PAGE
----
Back in October I wrote about a school district in Encinitas that had incorporated yoga exercises as part of its physical fitness curriculum thanks to a $500,000 donation from the K.P. Jois Foundation, which is an organization that promotes the Ashtanga style of yoga . Shortly thereafter, the superintendent got a call from attorney Dean Broyles at the National Center for Law and Policy (see the above link for more details), claiming that the program was “unconstitutional” because it was promoting Hinduism.
Despite reassurances by school district officials that the program instituted in the school was just a regimen of breathing, meditation, and stretching to promote physical fitness, coordination, and a little mental focus, Broyles took the district to court to get the program removed.
ENCINITAS, Calif. – The Encinitas Union School District is not teaching religion through its yoga classes for students, even though yoga is a religious activity, a judge ruled Monday.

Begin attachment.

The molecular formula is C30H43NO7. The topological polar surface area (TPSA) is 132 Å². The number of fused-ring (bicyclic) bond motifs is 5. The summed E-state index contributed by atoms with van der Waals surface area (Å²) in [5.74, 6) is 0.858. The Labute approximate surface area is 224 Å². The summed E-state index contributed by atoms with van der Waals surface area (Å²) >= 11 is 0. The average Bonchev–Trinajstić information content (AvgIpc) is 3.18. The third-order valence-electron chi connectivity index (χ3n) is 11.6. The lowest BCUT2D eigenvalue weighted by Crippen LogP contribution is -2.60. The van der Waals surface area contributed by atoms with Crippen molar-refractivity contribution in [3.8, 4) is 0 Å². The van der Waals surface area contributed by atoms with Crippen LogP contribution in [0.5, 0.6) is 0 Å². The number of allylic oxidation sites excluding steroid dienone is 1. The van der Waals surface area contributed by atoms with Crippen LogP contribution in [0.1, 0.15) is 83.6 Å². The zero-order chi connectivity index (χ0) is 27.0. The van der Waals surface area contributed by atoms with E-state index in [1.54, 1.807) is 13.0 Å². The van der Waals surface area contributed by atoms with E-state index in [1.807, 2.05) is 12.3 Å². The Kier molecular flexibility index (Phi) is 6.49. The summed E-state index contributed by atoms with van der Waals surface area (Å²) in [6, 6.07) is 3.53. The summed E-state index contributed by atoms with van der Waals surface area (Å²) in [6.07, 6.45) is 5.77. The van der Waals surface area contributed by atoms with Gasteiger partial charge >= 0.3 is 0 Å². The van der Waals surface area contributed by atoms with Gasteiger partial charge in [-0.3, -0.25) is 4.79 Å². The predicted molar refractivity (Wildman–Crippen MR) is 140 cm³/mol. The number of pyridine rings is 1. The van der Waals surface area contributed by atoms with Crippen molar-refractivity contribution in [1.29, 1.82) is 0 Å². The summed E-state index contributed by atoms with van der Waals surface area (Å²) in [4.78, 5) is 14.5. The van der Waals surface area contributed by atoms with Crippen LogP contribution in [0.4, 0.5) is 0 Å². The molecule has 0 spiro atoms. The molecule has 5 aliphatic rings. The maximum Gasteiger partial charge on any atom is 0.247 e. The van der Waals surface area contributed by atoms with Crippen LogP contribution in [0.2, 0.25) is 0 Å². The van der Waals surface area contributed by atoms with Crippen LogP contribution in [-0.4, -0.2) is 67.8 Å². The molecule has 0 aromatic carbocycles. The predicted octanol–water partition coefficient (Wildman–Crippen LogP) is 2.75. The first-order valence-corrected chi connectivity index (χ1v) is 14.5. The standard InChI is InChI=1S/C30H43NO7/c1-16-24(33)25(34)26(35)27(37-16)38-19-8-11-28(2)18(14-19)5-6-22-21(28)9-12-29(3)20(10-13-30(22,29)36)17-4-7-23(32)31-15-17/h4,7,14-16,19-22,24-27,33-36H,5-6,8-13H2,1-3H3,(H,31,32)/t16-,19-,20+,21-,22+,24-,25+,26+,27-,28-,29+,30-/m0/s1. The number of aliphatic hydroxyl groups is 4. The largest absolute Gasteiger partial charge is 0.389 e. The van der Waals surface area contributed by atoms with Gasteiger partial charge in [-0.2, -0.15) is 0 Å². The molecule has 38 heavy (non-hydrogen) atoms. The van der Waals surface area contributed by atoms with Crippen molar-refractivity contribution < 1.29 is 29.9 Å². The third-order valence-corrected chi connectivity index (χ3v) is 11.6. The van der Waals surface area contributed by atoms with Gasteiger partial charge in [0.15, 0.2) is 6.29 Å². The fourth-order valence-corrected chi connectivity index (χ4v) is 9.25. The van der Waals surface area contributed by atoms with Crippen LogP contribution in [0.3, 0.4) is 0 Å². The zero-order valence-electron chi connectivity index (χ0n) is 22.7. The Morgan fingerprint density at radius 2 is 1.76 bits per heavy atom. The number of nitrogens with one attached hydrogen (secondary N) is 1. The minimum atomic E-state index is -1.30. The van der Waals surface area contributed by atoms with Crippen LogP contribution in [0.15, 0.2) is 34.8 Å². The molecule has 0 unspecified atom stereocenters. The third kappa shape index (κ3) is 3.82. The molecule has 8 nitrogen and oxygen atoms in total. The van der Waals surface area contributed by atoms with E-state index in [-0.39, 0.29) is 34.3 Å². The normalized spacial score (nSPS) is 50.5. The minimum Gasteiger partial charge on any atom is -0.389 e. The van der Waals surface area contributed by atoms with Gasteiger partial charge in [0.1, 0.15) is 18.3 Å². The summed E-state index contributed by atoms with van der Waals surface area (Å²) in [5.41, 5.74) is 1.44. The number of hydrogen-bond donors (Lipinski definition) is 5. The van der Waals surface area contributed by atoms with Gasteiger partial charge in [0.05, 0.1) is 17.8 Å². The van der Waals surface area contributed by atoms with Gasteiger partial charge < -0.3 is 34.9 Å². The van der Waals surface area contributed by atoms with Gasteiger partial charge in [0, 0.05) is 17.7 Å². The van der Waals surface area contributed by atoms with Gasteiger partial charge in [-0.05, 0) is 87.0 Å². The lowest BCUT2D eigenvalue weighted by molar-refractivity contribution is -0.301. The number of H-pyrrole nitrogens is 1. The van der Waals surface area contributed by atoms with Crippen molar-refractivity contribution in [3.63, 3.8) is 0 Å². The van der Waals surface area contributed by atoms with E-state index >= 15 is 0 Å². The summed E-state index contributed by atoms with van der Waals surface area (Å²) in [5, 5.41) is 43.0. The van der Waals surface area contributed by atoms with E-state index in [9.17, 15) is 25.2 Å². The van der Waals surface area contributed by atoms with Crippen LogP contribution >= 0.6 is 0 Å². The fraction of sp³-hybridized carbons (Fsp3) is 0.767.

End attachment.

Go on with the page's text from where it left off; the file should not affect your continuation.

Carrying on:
In his nearly two-hour ruling from the bench, Meyer said that even though yoga dates back to 1500 B.C. and has its roots in Hinduism, the EUSD came up with a curriculum for its 30-minute yoga classes that emphasizes respect, proper breathing and posture.
“There’s nothing religious about that,” the judge said.
Basically, the evidence presented during the case supported the claims made by the school. Yoga may have its roots in religion, but the physical health benefits of yoga can stand on their own merits.
I’m honestly not sure what the ruling would have been if, along with the exercise program, there were just some expository description of some of the history and religious background behind yoga and the poses they used … but my guess is that they didn’t want to take any chances and just left it out to be safe.
According to the judge, a reasonable student would not objectively perceive the advancement of religion in the yoga classes.
Some parents were genuinely worried that by adopting the yoga poses, they were inviting Hindu deities inside of them. Others compared the treatment their children received after being pulled from the class similar to what occurred in Nazi Germany. Most of them were just worried about their children being indoctrinated into another religion before they were finished doing it themselves.
In other words … I honestly don’t think the kids are the ones we should be worrying about.